In a breakthrough that could radically improve the care of people who suffer severe trauma to the face or skull, a team of scientists repaired a hole in a mouse’s skull by re-growing bone.
A joint team of the University of Chicago and Northwestern University researchers declared the results a resounding success. Using a powerful combination of technologies, they were able to regenerate the skull bone with supporting blood vessels in just the specific area where it was needed. The process worked more rapidly than previous methods and did not develop scar tissue.
Guillermo Ameer, professor of surgery at Feinberg School of Medicine and a professor of biomedical engineering at Northwestern’s McCormick School of Engineering, described the results as very exciting.
The research was published in the journal PLOS One and was supported by the National Institute of Dental and Craniofacial Research, the China Scholarship Council, the National Center for Advancing Translational Sciences and the Chicago Community Trust. The article’s corresponding author is Russell Reid, an associate professor of surgery at the University of Chicago Medical Center.
Reid and his long-time collaborator Dr. Tong-Chuan He, together with colleagues in Hyde Park brought the biological and surgical skills and knowledge to the table. Zari P. Dumanian, who is affiliated with the medical center’s surgery department, was the paper’s first author.
Ameer described the project as a true collaborative team effort in which Northwestern’s Regenerative Engineering Laboratory provided the biomaterials expertise.
Defects in, or Injuries to the skull or facial bones are very challenging to treat. The surgeon often needs to graft bone from the patient’s ribs, pelvis, or elsewhere, which is a painful procedure in itself. Complications increase if the area of injury is big, or if the graft needs to be contoured to the angle of the cranial curve or the jaw.
If all goes well with this new approach, painful bone grafting may well become obsolete.
The researchers conducted the experiment by harvesting skull cells from a mouse and engineering them to manufacture a potent protein to promote bone growth. They then used Ameer’s hydrogel to contain and deliver these cells to the affected area. The hydrogel acted like a temporary scaffolding. Ameer explained that the combination of all three technologies resulted in the results being so successful. Using skull cells or calvaria from the subject meant that the cells weren’t rejected by the body.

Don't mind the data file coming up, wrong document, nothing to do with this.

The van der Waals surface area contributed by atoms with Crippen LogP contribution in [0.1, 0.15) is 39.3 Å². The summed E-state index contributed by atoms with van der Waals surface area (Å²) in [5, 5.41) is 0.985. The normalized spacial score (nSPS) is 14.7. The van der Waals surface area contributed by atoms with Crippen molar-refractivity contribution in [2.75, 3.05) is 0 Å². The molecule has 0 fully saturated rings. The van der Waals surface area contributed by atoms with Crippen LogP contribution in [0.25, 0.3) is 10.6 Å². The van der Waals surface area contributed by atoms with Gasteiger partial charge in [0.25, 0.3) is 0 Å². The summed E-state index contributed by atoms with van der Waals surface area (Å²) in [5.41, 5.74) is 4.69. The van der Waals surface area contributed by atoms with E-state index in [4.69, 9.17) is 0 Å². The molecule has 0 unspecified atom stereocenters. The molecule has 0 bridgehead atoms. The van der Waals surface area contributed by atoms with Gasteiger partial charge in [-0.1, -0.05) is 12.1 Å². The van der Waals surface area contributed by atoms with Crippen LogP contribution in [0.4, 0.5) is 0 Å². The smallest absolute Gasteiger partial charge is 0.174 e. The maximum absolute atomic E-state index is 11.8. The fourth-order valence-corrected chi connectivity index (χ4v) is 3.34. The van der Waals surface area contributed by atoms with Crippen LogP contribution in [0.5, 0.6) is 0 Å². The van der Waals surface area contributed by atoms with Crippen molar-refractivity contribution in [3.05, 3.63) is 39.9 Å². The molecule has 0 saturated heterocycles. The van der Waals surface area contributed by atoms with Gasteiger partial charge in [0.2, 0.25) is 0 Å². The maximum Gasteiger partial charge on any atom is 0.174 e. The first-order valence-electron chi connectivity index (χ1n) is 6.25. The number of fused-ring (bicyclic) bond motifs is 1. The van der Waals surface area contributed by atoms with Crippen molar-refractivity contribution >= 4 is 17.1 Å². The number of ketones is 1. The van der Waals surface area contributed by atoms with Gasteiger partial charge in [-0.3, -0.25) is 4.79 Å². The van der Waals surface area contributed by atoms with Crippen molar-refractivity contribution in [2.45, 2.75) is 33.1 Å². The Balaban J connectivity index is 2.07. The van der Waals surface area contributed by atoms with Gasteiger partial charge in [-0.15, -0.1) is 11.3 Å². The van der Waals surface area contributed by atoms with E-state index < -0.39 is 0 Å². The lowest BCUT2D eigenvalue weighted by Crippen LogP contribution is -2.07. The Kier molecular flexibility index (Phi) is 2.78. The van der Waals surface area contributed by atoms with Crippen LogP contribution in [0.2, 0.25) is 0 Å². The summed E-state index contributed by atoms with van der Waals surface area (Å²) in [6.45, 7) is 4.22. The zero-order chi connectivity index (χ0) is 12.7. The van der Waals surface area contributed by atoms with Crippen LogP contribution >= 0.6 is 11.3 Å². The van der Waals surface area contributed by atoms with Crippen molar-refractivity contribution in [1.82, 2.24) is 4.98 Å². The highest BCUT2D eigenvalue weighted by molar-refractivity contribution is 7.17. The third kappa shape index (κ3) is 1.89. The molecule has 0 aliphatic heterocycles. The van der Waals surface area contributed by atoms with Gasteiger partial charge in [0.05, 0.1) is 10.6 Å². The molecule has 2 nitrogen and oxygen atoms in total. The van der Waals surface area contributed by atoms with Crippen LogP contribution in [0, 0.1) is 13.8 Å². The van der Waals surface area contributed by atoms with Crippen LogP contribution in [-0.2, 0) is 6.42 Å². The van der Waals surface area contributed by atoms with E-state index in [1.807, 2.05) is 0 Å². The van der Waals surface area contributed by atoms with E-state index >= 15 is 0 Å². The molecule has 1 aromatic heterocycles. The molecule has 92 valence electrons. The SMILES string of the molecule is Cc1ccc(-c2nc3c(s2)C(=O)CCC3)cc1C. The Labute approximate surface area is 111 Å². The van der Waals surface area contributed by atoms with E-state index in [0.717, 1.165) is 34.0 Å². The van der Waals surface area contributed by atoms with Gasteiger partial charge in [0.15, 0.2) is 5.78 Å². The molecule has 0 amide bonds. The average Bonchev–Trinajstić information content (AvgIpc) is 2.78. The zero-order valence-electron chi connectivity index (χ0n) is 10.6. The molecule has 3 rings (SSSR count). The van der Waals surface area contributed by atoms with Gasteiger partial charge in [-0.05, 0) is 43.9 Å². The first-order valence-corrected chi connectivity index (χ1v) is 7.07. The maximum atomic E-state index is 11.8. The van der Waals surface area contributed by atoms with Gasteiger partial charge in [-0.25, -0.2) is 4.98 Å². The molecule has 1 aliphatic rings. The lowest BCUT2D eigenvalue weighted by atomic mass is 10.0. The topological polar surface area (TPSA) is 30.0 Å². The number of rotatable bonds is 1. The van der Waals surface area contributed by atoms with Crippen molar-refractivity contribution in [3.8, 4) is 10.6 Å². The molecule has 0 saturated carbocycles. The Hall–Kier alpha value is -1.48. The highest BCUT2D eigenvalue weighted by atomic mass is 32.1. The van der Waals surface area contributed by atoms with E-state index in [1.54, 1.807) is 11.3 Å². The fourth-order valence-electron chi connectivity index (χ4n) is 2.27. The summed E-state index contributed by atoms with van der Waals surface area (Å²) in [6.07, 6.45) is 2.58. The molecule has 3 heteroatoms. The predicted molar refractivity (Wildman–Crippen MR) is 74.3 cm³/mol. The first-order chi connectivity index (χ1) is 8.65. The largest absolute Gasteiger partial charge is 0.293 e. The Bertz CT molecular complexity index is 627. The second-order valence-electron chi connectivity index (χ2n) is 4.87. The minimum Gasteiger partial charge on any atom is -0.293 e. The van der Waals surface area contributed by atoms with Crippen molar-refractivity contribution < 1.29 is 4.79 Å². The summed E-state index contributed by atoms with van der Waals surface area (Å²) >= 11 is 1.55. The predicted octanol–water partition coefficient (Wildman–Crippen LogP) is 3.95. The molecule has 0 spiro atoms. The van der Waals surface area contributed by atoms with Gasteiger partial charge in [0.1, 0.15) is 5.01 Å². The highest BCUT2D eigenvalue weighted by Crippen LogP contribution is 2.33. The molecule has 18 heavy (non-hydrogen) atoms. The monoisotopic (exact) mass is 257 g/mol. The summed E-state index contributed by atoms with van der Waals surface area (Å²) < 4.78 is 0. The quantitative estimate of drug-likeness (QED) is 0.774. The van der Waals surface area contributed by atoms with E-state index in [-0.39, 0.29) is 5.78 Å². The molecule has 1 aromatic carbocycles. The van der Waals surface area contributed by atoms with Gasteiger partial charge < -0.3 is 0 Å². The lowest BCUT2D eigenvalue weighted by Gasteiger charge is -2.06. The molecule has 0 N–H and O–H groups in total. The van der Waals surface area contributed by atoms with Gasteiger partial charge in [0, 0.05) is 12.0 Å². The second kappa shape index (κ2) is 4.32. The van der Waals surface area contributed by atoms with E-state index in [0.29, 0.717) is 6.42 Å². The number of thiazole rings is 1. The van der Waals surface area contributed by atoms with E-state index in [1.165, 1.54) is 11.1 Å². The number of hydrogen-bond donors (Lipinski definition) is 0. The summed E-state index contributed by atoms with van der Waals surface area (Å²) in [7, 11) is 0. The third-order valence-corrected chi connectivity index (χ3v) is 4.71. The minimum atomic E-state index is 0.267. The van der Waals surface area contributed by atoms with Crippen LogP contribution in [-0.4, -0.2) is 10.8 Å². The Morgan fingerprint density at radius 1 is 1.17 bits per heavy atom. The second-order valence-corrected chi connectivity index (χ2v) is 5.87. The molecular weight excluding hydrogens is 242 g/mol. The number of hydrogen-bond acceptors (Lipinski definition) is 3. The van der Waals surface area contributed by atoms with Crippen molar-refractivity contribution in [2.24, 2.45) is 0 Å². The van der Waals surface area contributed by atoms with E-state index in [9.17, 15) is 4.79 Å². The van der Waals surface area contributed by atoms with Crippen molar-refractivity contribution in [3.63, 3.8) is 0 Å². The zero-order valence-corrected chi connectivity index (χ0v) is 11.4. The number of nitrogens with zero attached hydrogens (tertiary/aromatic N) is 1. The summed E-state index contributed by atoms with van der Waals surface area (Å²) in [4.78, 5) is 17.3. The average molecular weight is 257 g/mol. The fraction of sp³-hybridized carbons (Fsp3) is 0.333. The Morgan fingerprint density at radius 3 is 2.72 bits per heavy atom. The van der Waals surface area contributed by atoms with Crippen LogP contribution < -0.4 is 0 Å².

BMP proteins promote bone cell growth and BMP9 has been shown to do so more rapidly than other types.
BMP9 also appeared to improve the creation of blood vessels in the area. Ameer noted that being able to deliver skull cells that are capable of rapidly re-growing bone to the affected site safely promises a therapy that might be more surgeon friendly. Delivering them in vivo, as opposed to using them to grow bone in the laboratory, makes the process a lot faster. It also means that the process is not too complicated to scale up for patients.
The scaffolding hydrogel developed in Ameer’s laboratory, called PPCN-g, is a material based on citric acid. PPCN-g is a liquid that becomes a gel-like elastic material when it is warmed to body temperature. The liquid contains cells capable of producing bone and Ameer explained that when it is applied, it would conform to the shape of the bone defect to make a perfect fit. It then stays in place as a gel, localizing the cells to the site for the length of the repair. The PPCN-g is reabsorbed by the body as the bone regrows. The team found that these cells make natural looking bone in the presence of the PPCN-g. The new bone in that location is very similar to normal bone.
The three-part method was successful on a number of fronts.
- The quality of the regenerated bone was better.
- The bone growth was limited to the area defined by the scaffolding.
- The old and new bone were continuous with no scar tissue.
- The area healed very quickly.
The potential would be huge if the procedure can be adapted to treat people with aggressive cancers that have affected the face or skull, or those that have suffered trauma from car accidents. Surgeons will also be given a much sought after alternative option.
Ameer explained that the reconstruction procedure is a lot simpler when you can harvest a few cells, engineer them to produce the BMP9 protein, blend them in the PPCN-g solution, and then apply it to the bone defect site where you want it to kick-start the new bone growth process.
Although the technology is years away from being used in humans, proof of concept was demonstrated. Large faults in the skull that would normally not heal on their own could be healed using a protein, cells and a new hydrogel that come together in an entirely new way. The team is excited about the findings and their potential implications on the future of reconstructive surgery.